Crime Library: Criminal Minds and Methods

The Mountain Meadows Massacre

The Prophet

Joseph Smith, Founder of Mormonism
Joseph Smith, Founder of Mormonism
Depending on who you ask, Joseph Smith was either a prophet of God or a charlatan. He was considered both a man chosen by Jehovah as a modern-day oracle who would lead humanity back to the One True Church and bring about Gods Kingdom on earth, and a philandering con man who abused the trust of his gullible followers by taking a second-rate novel and using it as the basis for his cult of personality. Either way, Joseph Smith was a charismatic leader who, in a few short years, managed to spread a new brand of Christianity around the world. Living in upstate New York, Smith was one of the youngest of nine children in a lazy, indolent, ignorant, and superstitious family. (That phrase, while widely reported by critics of Smith and his church, comes from Hubert Bancrofts History of Utah (1889), which was compiled with the assistance -- if not the approval -- of the Mormon church.) The Smith familys superstitions included belief in dowsing and money digging; they believed that large deposits of gold had been buried either by pirates or Spanish explorers in easily accessible troves. The family actively searched for these treasure troves and managed to convince others to invest in their digging schemes.

History of Utah
History of Utah
The superstition gave way to religious fervor, a common occurrence in the early 19th century in an area of the country that had been given the name the Burned-Over District because of the frequency of religious revivalism there. The Smiths did not belong to any particular sect, and Joseph Jr. was especially ambivalent about which of the many churches in the area represented Gods True Church.

Like many lower-class people of his time, Smith received little formal education, and his personal writings are nearly illegible due to a lack of punctuation and his spelling and grammatical errors. He did take the time to record his feelings about his emotional state when he received his first revelation in 1832:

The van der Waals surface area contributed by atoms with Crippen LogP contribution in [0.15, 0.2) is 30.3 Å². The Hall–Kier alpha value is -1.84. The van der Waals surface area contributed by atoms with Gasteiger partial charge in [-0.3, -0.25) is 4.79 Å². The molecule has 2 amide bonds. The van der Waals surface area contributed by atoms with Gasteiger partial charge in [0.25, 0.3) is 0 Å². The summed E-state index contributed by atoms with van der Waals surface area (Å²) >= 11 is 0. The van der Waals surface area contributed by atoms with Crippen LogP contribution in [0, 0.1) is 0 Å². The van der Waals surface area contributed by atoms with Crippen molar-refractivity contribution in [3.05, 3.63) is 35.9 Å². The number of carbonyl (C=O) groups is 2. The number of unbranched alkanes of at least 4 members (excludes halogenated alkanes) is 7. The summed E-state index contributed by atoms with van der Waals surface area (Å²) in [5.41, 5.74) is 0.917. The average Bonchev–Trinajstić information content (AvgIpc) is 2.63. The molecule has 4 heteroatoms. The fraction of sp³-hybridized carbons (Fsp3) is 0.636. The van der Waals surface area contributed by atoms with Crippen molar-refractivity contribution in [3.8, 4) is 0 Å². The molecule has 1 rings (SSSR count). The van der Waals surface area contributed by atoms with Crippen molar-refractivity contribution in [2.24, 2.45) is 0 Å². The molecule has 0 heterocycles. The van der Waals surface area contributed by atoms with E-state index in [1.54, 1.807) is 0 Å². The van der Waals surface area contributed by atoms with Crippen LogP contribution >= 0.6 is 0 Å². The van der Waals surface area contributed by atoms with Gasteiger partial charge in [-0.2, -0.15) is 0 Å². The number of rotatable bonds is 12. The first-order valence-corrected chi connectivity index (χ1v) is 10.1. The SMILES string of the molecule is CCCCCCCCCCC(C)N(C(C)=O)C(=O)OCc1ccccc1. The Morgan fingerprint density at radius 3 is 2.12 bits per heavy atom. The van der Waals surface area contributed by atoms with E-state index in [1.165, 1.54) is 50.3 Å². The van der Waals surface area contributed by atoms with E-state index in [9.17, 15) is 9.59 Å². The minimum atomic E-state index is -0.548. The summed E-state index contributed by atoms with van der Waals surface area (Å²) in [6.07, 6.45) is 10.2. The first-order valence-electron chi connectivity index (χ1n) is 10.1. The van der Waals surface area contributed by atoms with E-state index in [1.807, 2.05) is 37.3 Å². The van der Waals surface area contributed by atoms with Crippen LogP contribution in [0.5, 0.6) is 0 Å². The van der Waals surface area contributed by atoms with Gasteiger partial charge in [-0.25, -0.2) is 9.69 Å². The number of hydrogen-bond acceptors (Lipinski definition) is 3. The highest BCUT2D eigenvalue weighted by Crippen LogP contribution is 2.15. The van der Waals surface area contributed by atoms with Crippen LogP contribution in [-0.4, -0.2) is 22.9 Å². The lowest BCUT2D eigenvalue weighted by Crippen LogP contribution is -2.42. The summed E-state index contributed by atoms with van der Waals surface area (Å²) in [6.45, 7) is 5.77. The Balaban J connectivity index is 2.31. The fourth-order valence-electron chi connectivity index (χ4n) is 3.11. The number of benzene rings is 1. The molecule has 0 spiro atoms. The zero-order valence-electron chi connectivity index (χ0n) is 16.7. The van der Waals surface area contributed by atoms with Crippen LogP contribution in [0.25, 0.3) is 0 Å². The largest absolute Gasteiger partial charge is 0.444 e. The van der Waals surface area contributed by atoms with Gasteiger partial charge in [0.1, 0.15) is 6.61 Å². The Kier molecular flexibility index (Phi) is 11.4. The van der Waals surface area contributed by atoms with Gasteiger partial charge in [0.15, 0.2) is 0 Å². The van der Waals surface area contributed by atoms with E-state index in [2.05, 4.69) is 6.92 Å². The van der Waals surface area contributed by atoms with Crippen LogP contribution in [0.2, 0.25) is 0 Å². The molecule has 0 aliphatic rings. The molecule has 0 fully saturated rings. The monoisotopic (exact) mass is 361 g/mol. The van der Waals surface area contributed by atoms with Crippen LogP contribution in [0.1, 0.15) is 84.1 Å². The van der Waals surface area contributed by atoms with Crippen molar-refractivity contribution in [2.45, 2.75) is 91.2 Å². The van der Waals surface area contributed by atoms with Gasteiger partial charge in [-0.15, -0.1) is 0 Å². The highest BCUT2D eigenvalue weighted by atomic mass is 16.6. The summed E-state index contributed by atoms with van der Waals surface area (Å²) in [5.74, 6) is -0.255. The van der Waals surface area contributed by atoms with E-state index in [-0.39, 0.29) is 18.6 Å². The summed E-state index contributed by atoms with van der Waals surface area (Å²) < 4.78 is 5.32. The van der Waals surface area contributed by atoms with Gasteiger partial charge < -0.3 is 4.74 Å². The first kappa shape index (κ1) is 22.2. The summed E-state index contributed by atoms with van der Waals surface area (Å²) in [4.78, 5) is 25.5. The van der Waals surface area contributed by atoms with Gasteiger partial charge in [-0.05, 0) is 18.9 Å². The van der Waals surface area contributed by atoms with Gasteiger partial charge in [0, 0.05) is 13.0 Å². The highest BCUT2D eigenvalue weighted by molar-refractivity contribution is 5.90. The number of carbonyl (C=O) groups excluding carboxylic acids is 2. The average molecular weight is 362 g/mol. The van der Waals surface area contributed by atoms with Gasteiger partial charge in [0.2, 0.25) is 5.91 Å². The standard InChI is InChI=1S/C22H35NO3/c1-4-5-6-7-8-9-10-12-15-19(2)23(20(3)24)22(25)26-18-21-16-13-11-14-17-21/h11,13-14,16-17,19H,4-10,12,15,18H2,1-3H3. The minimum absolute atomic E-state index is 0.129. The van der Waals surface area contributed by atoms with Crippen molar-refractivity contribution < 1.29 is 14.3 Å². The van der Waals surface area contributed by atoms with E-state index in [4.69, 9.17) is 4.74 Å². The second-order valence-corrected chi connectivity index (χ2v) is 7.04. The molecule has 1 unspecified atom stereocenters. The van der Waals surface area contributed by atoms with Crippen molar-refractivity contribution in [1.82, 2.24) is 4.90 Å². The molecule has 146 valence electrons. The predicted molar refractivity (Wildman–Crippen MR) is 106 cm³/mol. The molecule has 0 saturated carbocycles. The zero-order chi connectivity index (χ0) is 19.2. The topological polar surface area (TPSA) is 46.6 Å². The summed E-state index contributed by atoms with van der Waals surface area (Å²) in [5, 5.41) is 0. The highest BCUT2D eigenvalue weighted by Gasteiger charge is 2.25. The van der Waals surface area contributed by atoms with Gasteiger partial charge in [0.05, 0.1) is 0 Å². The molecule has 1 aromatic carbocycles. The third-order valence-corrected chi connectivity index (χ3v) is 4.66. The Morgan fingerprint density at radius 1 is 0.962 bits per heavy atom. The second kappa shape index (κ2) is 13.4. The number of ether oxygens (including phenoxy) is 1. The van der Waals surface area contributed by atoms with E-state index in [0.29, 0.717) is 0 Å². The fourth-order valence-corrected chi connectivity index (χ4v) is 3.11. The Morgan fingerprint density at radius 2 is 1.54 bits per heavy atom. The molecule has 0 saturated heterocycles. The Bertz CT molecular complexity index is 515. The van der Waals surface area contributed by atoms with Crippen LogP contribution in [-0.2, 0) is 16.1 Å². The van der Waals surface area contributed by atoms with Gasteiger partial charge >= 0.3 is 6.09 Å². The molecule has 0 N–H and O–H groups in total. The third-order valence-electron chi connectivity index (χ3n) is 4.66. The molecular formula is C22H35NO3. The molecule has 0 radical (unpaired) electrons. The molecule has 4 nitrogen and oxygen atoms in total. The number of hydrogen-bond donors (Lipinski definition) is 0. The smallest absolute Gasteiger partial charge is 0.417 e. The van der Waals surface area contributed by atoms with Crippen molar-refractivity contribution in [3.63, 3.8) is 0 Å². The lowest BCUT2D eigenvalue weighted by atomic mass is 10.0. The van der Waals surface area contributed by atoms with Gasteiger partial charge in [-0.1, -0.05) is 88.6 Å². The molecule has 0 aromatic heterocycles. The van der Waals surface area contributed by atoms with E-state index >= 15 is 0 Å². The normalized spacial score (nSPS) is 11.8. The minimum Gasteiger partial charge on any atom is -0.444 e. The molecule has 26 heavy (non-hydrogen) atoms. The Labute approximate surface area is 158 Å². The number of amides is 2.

My mind become excedingly distressed for I became convicted of my Sins and by Searching the Scriptures I found that mand [mankind] did not come unto the Lord but that they had apostatised from the true and liveing faith and there was no society or denomination that built upon the Gospel of Jesus Christ as recorded in the new testament.

Lt. J.W. Gunnison, who spent a year among the Saints in Utah conducting a land survey for the federal government, and who would later write the first in-depth, neutral account of them, records Smiths visitation in a more straightforward manner:

In one of these times his feelings were so powerfully wrought upon that he gave himself up to continued prayer for some days -- and meditating still at night, he at length arose while all the family were hushed in sleep, and poured forth his soul, agonising to have made known to him the truth...among the conflicting opinions he heard by the various sects. The apartment became suddenly illuminated, and an angel appeared and conversed familiarly with him, and instructed him in the way of righteousness; informing him also that there was no true church upon the earth, Gunnison wrote in 1852.

Over the course of the next several years, Gods messengers continued to appear to Joseph, who was eventually led to recover a number of holy artifacts, including the Book of Mormon, two mystical stones by which he could translate the book (the stones Urim and Thummim), and a sword and armor belonging to the Angel Mormon. The Book of Mormon that was given to Smith was a book written on plates of gold, but he was forbidden to look at it until he had been deemed worthy by the Almighty.

Orson Pratt
Orson Pratt